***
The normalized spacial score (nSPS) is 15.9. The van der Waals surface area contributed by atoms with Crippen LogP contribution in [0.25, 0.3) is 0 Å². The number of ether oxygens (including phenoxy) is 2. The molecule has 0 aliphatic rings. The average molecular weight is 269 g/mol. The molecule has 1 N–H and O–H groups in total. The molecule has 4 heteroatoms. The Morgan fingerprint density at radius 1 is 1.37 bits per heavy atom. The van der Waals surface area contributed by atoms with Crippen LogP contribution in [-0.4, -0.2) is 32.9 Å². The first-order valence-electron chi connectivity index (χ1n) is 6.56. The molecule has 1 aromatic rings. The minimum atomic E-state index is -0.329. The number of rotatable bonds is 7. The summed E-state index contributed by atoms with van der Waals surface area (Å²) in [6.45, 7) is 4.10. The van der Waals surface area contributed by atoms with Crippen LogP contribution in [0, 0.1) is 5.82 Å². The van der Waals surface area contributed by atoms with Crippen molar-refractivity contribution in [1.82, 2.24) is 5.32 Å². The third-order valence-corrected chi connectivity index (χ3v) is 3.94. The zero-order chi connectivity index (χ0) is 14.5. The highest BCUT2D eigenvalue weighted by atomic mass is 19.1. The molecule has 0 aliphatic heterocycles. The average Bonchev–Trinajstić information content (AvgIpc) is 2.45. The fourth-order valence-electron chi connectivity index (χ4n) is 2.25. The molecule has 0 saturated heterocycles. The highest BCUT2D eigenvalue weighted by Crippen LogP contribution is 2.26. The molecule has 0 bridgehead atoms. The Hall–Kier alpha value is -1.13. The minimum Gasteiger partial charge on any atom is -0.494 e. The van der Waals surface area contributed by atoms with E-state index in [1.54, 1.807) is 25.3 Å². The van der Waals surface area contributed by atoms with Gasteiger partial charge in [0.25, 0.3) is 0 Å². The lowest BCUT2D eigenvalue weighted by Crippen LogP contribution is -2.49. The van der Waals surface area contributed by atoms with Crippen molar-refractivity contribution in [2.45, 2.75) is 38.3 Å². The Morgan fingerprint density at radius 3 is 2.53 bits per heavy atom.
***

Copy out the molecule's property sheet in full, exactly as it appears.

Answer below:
The normalized spacial score (nSPS) is 15.9. The van der Waals surface area contributed by atoms with Crippen LogP contribution in [0.25, 0.3) is 0 Å². The number of ether oxygens (including phenoxy) is 2. The molecule has 0 aliphatic rings. The average molecular weight is 269 g/mol. The molecule has 1 N–H and O–H groups in total. The molecule has 4 heteroatoms. The Morgan fingerprint density at radius 1 is 1.37 bits per heavy atom. The van der Waals surface area contributed by atoms with Crippen LogP contribution in [-0.4, -0.2) is 32.9 Å². The first-order valence-electron chi connectivity index (χ1n) is 6.56. The molecule has 1 aromatic rings. The minimum atomic E-state index is -0.329. The number of rotatable bonds is 7. The summed E-state index contributed by atoms with van der Waals surface area (Å²) in [6.45, 7) is 4.10. The van der Waals surface area contributed by atoms with Crippen LogP contribution in [0, 0.1) is 5.82 Å². The van der Waals surface area contributed by atoms with Crippen molar-refractivity contribution in [1.82, 2.24) is 5.32 Å². The third-order valence-corrected chi connectivity index (χ3v) is 3.94. The zero-order chi connectivity index (χ0) is 14.5. The highest BCUT2D eigenvalue weighted by atomic mass is 19.1. The molecule has 0 aliphatic heterocycles. The average Bonchev–Trinajstić information content (AvgIpc) is 2.45. The fourth-order valence-electron chi connectivity index (χ4n) is 2.25. The molecule has 0 saturated heterocycles. The highest BCUT2D eigenvalue weighted by Crippen LogP contribution is 2.26. The molecule has 0 bridgehead atoms. The Hall–Kier alpha value is -1.13. The minimum Gasteiger partial charge on any atom is -0.494 e. The van der Waals surface area contributed by atoms with E-state index in [1.54, 1.807) is 25.3 Å². The van der Waals surface area contributed by atoms with Gasteiger partial charge in [0.25, 0.3) is 0 Å². The lowest BCUT2D eigenvalue weighted by Crippen LogP contribution is -2.49. The van der Waals surface area contributed by atoms with Crippen molar-refractivity contribution in [2.45, 2.75) is 38.3 Å². The Morgan fingerprint density at radius 3 is 2.53 bits per heavy atom.